By Leah Asmelash

Fifteen years ago, Maura Silverman was a frustrated speech therapist watching patients with aphasia get discharged from services before they were ready. Insurance companies made the call, leaving her with little say in the matter.

So Silverman took matters into her own hands and founded the Triangle Aphasia Project, an organization dedicated to serving people with aphasia.

Aphasia is a communication disorder most often caused by a stroke. People with the condition may experience difficulties in speaking, understanding language, reading, writing or any combination. They may use words incorrectly, for example, saying “mother” when they really mean “month,” or “laces” when they mean “elementary.”

Maura, in a bright yellow jacket, talks with Adcock and Chaudhuri, using her hands for emphasis.
Triangle Aphasia Project founder Maura Silverman talks with Rep. Adcock and Sen. Chaudhuri about TAP following a press conference at the capitol building on Wednesday. Sen. Chaudhuri has a friend whose wife has aphasia. He said it was important for him to be there and try to help raise awareness for aphasia and TAP. Photo credit: Leah Asmelash

Those difficulties can lead to a lot of frustration – it’s not that someone with aphasia can’t think straight, they just can’t use words straight.

Ninety-two percent of people with aphasia consider themselves socially isolated, and 70 percent never return to work or recreational activities. This may lead to other problems, such as depression, and even another stroke, Silverman said.

“That’s not okay,” Silverman said. “We are out to change those statistics.”

That’s what Silverman tries to do with TAP. Through book clubs, dinner meet-ups and other activities, the volunteers and people at TAP work to re-engage people with aphasia into the activities they enjoyed before their strokes.

Health care coverage has changed in recent years. Often insurance plans don’t cover as many therapy visits, including speech therapy services. That’s happening at the same time that neurological researchers are realizing that brains are more flexible than once believed. The brain can bounce back from injury.

Patients initially improve quickly, aided by those therapy visits. But long-term restoration has a lengthy timeline with slow, steady improvement.

Group of people stand around Maura, dressed in yellow. Everyone is smiling and animated.
Triangle Aphasia Project founder Maura Silverman poses with Rep. Adcock, Sen. Chaudhuri and TAP clients following a press conference on aphasia at the General Assembly building in Raleigh on Wednesday. She called her clients her heroes and said she wouldn’t be able to do this job without them. Photo credit: Leah Asmelash

That’s where TAP comes in. Silverman said the need for the program has become greater because insurance has stopped paying for therapy. Most people can’t afford to continue paying out of pocket, so TAP  eases people away from therapy into longer term recovery.

Better every year

Jack Mullen was a dentist before his stroke in 2008 and has been doing rehabilitation with Silverman and TAP for the nine years since. He takes long pauses every few words, but talks and communicates well.

When Mullen started with Silverman, he said he couldn’t get his brain going.

shows a group of gray haired people sitting at a table, one man is standing and speaking, while the others look.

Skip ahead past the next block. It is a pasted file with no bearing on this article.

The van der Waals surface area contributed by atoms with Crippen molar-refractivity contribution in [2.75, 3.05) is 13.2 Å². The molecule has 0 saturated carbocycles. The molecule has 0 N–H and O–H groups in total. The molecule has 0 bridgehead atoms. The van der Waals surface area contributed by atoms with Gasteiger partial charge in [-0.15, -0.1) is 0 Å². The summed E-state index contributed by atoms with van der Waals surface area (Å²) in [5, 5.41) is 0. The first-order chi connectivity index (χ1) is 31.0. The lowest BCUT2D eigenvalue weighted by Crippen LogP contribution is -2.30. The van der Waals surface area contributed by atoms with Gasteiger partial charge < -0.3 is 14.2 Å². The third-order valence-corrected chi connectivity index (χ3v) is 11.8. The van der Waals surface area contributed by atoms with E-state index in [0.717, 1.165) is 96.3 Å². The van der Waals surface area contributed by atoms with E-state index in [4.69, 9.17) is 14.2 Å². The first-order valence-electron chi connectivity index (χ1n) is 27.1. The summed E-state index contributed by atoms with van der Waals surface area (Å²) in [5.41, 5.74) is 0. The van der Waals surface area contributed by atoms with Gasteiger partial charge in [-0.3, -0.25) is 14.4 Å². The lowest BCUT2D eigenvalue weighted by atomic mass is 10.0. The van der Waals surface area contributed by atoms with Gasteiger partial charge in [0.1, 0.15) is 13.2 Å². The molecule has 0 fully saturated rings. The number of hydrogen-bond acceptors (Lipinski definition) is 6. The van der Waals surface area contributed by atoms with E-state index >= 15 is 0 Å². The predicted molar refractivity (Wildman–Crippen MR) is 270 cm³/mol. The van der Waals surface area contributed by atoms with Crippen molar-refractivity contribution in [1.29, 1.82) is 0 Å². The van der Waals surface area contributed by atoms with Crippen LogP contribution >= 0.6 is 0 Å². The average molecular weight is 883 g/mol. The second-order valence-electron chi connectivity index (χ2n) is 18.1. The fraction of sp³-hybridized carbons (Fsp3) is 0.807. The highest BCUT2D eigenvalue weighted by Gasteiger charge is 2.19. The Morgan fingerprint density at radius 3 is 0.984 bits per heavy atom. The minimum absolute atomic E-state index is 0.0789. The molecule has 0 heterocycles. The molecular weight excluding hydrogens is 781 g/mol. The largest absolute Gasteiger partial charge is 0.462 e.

Joseph Propst (standing) talks to Jack and Judy Mullen during lunch at the state legislative building in Raleigh on Wednesday. Both Propst and Jack are clients at the Triangle Aphasia Project, whose founder, volunteers and clients came to the legislature to raise awareness about aphasia. Photo credit: Leah Asmelash

“The first year I was paralyzed – quite a time,” he said. “Didn’t know anybody, but turns out, it was one of the best things that ever happened to me.”

Before his stroke, Mullen said he was self-centered, but became more interested in others and less in himself as a result of his aphasia.

His wife, Judy Mullen, said their time after his stroke has been an adventure with many challenges, but it was like she got a new husband.

“Before, he was driven, sometimes harsh, and not easy to get along with,” she said. “Now, I tell him he’s a kinder, gentler man.”

Fortunately for the Mullens, Judy comes from a nursing background. She knew what aphasia was and her medical training has made it easier for her to help her husband than it might be for someone without that training.

That doesn’t change the fact that the Mullens’ life is different now.

“We’re together 24/7,” Judy Mullen said. “I feel responsible for where he is and what is happening, to see that he is safe, and he is able to communicate as well as he can with our friends and family.”

Jack Mullen said he gets better every year. Now, he can read and communicate. He credits Silverman with giving him the opportunity to sit down and relate with a group.

“I feel like I’m probably 99 percent, brain-wise, to where I was prior to the stroke,” he said.

Joseph Propst was an attorney before his stroke and has been with TAP for a year and a half. He communicates well, but sometimes gets his words mixed up.

“At some point, not right now, I’m going back to my office,” he said, and Jack Mullen agreed.

“I think there’s no doubt about it in my mind that you will,” Mullen told Propst.

“I picture myself, where I was a year and a half out, and I think he’s doing extremely well,” Mullen said.

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Leah Asmelash is a rising junior in the Journalism and Mass Communication program at UNC Chapel Hill, and is NC Health News' 2017 summer intern. She's studying studying global studies with a focus on international...